I see so many other women make this mistake, too. They wonder what’s wrong with them, what they did wrong or why they aren’t good enough.

Along with your heartbreak, you suffer a huge blow to your confidence and sense of self worth. Getting hurt isn’t your fault; sometimes he’s just an assh*le.

When I was in college, I partied pretty frequently. I’d go home with guys because I felt like it and because they were hot.

I didn’t think too much about the decisions, and I was excited to be free of high-school-style judgment. People weren’t calling me a slut; they were doing the same thing.

Sometimes I let my emotions get in the way. I felt like I was fulfilling the stereotype of the overly-attached female. I decided to engage in casual physical relationships so I needed to treat them as such: casual.

But sometimes, I’d end up really liking the guy I met, and I’d want to see him again. I’d text him every so often and try to meet up, and to no avail.

They’d either ignore me or they’d only reach out to me when they were drunk and looking for an easy hookup. I was quick to ignore the obvious motive and assume they were still interested.

I tried so hard to get these guys to like me. I didn’t act like myself, and I molded myself into what I thought they wanted me to be. I tried to play aloof, but really, I was desperate for their approval.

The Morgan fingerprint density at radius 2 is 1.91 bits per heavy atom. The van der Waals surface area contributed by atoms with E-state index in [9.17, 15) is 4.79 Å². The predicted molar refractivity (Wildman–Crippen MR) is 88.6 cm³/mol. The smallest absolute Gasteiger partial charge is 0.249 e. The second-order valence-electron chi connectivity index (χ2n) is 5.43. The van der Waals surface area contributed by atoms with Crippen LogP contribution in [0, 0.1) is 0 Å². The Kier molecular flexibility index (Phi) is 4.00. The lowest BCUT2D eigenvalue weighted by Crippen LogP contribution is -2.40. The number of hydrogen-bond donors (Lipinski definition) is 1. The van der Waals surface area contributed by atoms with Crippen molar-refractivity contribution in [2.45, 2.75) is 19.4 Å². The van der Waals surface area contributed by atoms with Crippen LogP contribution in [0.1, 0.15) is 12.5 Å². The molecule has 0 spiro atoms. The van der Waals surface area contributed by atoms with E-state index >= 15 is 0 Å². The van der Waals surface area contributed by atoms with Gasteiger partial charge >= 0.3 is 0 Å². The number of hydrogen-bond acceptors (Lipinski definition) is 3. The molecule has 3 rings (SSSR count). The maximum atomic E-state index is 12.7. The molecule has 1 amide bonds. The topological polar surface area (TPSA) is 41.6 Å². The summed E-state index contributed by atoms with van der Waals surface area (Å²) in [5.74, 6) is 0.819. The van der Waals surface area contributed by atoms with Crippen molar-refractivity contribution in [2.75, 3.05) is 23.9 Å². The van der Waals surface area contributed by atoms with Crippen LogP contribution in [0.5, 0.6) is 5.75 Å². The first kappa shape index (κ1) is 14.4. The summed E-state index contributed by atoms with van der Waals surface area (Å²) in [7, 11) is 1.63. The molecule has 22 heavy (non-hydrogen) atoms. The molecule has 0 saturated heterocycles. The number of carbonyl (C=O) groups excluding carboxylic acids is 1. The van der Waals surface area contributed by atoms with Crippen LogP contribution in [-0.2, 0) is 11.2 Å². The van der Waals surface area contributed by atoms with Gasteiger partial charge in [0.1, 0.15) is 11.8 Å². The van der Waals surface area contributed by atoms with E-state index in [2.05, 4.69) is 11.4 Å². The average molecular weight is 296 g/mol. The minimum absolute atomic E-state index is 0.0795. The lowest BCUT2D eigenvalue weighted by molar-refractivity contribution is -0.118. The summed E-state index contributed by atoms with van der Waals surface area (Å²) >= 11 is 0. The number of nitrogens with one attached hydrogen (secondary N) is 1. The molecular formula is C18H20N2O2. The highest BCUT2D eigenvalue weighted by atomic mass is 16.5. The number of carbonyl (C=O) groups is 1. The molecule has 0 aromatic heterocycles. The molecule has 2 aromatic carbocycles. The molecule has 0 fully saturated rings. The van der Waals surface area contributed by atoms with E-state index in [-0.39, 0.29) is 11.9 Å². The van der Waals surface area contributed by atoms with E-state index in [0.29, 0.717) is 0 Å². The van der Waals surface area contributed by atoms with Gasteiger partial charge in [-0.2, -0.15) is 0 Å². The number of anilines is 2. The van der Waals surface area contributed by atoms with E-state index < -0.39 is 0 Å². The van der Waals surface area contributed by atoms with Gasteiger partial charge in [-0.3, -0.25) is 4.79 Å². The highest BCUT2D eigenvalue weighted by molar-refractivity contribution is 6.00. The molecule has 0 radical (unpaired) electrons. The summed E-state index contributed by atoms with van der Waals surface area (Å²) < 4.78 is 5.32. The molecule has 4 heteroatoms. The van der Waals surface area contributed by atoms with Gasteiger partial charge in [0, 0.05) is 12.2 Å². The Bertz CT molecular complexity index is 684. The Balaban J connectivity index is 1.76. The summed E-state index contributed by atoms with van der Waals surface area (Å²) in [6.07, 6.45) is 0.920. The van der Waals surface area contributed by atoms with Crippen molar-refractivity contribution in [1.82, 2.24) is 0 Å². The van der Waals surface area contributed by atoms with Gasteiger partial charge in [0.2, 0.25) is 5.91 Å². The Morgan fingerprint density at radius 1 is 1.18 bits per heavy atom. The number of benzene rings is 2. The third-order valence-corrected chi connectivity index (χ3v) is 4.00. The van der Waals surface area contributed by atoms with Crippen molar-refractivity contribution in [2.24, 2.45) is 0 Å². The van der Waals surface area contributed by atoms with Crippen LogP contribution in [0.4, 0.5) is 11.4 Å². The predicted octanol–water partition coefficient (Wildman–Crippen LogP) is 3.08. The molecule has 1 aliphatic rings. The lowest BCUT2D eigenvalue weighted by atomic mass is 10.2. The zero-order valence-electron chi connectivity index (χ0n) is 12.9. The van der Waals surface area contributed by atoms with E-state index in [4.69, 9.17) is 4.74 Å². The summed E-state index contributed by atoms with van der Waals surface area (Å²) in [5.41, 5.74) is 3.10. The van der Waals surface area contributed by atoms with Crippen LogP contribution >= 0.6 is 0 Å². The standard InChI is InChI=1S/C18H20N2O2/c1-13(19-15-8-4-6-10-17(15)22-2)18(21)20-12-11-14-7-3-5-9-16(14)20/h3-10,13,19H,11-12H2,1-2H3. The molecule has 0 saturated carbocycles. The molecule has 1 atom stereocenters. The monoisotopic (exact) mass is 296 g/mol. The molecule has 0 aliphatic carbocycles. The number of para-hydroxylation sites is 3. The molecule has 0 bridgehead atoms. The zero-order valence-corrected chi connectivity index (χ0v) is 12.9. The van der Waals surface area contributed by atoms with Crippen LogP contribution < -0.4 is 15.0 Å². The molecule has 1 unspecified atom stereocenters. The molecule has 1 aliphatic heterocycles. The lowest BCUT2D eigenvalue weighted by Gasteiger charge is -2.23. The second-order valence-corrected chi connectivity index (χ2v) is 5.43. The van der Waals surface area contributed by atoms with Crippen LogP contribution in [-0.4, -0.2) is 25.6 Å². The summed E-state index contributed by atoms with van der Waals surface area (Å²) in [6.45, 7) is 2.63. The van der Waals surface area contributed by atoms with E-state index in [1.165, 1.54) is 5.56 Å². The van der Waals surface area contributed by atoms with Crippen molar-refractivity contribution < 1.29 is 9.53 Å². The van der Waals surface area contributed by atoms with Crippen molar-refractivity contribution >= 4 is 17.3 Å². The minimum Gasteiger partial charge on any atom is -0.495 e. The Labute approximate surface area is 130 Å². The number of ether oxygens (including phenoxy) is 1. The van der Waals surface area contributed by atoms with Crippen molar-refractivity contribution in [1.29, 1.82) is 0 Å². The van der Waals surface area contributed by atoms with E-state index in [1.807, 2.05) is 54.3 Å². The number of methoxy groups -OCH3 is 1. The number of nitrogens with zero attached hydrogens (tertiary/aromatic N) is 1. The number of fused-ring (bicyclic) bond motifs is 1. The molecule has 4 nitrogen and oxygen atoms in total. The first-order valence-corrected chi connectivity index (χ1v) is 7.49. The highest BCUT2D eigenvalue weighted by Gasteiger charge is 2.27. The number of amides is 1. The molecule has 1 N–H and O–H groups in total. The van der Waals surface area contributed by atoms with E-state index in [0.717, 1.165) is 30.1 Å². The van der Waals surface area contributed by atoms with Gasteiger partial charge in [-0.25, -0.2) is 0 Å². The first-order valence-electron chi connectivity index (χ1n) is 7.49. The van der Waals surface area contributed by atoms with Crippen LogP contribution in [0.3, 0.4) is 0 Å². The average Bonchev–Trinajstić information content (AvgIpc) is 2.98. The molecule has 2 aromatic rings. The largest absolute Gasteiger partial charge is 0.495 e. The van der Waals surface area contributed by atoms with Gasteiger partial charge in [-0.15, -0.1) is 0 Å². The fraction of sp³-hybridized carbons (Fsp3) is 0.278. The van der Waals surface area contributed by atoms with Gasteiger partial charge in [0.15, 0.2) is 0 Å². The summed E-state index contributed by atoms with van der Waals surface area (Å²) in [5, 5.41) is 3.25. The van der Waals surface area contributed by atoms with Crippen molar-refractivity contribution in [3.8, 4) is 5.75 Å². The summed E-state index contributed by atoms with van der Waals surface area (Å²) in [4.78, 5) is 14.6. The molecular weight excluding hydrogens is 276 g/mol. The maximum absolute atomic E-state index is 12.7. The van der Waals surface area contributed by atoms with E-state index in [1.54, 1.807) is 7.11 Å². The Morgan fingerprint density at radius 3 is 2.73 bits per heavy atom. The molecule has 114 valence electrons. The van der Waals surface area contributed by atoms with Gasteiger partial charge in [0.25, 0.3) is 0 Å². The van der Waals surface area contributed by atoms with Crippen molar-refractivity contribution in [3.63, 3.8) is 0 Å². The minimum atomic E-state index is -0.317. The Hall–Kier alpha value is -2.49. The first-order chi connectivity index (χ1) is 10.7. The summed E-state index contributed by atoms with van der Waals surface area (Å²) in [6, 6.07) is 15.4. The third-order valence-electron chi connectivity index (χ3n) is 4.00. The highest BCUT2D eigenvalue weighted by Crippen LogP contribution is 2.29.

They all lost interest. Once the chase was over, their desire to be with me waned. They were into the physical stuff, but anything further than that was off the table. They didn’t want anything serious, but I was beginning to crave something more.

I assumed something was wrong with me, and that I wasn’t the type of girl who guys wanted to date. I thought I was too fat, too tall, too awkward, too forward, too loud and too easy.

I beat myself up every time one of these guys stopped talking to me. I took it personally and I took it hard. I wanted to be desirable to the men I was attracted to, and I wanted to be with someone for more than just a few nights.